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Norman McLaren drawing on film - 1944.jpg
Experimental animator Norman McLaren drawing directly on film in 1944
Occupation type
Activity sectors
cinema, television, internet, media, gaming
Competencies Drawing, Fine Arts, Acting, Knowledge of relevant computer software

An animator is an artist who creates multiple images that give an illusion of movement called animation when displayed in rapid sequence; the images are called frames and key frames. Animators can work in a variety of fields including film, television, and video games. Usually, an animation piece requires the collaboration of several animators. The methods of creating the images or frames for an animation piece depends on the animators' artistic styles and their field.

Other artists who contribute to animated cartoons, but who are not animators, include layout artists (who design the backgrounds, lighting, and camera angles), storyboard artists (who draw panels of the action from the script), and background artists (who paint the "scenery"). Moreover, voice actors and musicians, among other talent, may be added as necessary to give the animation additional depth. Although, in hand-drawn japanese animation productions, such as in Hayao Miyazaki films, the key-animator handles both layout and key-animation. Some animators in Japan such as Mitsuo Iso take full responsibility over their scenes, making them become more than just the key-animator.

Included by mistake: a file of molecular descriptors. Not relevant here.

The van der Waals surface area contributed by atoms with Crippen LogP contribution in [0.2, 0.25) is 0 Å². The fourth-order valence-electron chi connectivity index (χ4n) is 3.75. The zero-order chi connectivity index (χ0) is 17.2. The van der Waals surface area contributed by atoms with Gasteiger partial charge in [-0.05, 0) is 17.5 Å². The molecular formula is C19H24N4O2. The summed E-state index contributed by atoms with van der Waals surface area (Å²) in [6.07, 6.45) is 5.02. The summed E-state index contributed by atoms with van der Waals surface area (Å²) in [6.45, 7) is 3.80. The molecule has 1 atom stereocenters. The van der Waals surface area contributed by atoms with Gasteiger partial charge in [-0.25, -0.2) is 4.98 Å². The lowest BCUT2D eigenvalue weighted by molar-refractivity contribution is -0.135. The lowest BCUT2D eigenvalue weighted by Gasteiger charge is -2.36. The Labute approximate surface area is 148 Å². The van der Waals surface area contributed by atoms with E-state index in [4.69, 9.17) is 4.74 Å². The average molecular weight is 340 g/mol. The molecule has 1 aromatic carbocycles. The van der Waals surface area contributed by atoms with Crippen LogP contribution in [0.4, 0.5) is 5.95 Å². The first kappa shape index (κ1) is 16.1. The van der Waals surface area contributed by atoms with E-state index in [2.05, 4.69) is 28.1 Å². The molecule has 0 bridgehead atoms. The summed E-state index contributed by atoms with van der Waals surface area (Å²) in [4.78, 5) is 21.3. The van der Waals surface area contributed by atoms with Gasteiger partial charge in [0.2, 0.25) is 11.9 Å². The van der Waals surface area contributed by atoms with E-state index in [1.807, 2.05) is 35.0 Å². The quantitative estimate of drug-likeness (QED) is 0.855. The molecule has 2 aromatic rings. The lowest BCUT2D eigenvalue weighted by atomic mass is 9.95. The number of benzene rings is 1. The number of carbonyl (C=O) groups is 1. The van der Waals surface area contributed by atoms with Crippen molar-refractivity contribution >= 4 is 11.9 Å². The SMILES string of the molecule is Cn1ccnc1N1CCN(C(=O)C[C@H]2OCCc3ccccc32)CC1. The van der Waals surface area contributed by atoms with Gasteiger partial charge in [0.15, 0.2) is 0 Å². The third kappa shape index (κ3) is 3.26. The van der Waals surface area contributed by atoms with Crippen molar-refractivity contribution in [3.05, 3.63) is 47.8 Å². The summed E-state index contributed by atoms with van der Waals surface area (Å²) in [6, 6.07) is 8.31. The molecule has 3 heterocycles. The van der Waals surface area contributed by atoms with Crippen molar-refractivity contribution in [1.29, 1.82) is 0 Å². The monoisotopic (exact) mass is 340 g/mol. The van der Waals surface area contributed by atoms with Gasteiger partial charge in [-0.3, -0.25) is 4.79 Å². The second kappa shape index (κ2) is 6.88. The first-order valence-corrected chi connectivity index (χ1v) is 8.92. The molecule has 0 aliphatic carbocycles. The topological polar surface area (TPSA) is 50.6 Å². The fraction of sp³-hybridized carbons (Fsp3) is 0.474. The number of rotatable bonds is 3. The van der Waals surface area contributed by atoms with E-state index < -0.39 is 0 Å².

Specialized fields[edit]

Among the specialized of animators are character animators (artists who specialize in character movement, dialogue, acting, etc.) and special effects animators (who animate anything that is not a character; most commonly vehicles, machinery, and natural phenomena such as rain, snow, and water).

Inbetweeners and cleanup artists[edit]

In large-scale productions by major studios, each animator usually has one or more assistants, "inbetweeners" and "clean-up artists", who make drawings between the "key poses" drawn by the animator, and also re-draw any sketches that are too roughly made to be used as such. Usually, an artist is hired for the first time in one of these categories, and can later advance to full animator status.


In the past, animating was a long and arduous process; each frame of a given scene was hand-drawn, then transposed onto celluloid, where they would be traced and painted. These finished "cels" were then placed together and filmed, one frame at a time.[1]

Animation methods have become far more varied in recent years - today's cartoons could be created using any number of interesting methods, mostly using computers to make the animation process cheaper and faster. These more efficient animation procedures have made the animator's job less tedious and more creative.

See also[edit]


  1. ^ "How A Cartoon is Made"

External links[edit]